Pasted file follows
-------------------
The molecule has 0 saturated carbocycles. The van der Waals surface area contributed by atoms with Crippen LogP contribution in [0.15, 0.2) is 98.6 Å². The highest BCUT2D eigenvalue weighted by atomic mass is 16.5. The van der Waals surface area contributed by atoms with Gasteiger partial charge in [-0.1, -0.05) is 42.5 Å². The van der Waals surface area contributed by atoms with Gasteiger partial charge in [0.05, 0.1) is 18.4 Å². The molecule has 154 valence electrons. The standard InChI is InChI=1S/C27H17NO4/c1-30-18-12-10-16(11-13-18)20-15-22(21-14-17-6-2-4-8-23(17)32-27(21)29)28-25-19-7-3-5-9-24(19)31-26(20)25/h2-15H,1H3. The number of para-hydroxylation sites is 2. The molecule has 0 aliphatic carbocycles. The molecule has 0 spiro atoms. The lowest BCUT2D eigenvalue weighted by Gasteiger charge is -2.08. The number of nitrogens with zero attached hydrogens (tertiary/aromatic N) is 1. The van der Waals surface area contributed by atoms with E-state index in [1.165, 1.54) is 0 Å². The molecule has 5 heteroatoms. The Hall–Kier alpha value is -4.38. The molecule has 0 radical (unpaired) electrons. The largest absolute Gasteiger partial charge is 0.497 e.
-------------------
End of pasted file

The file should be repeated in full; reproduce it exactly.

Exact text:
The molecule has 0 saturated carbocycles. The van der Waals surface area contributed by atoms with Crippen LogP contribution in [0.15, 0.2) is 98.6 Å². The highest BCUT2D eigenvalue weighted by atomic mass is 16.5. The van der Waals surface area contributed by atoms with Gasteiger partial charge in [-0.1, -0.05) is 42.5 Å². The van der Waals surface area contributed by atoms with Gasteiger partial charge in [0.05, 0.1) is 18.4 Å². The molecule has 154 valence electrons. The standard InChI is InChI=1S/C27H17NO4/c1-30-18-12-10-16(11-13-18)20-15-22(21-14-17-6-2-4-8-23(17)32-27(21)29)28-25-19-7-3-5-9-24(19)31-26(20)25/h2-15H,1H3. The number of para-hydroxylation sites is 2. The molecule has 0 aliphatic carbocycles. The molecule has 0 spiro atoms. The lowest BCUT2D eigenvalue weighted by Gasteiger charge is -2.08. The number of nitrogens with zero attached hydrogens (tertiary/aromatic N) is 1. The van der Waals surface area contributed by atoms with E-state index in [1.165, 1.54) is 0 Å². The molecule has 5 heteroatoms. The Hall–Kier alpha value is -4.38. The molecule has 0 radical (unpaired) electrons. The largest absolute Gasteiger partial charge is 0.497 e.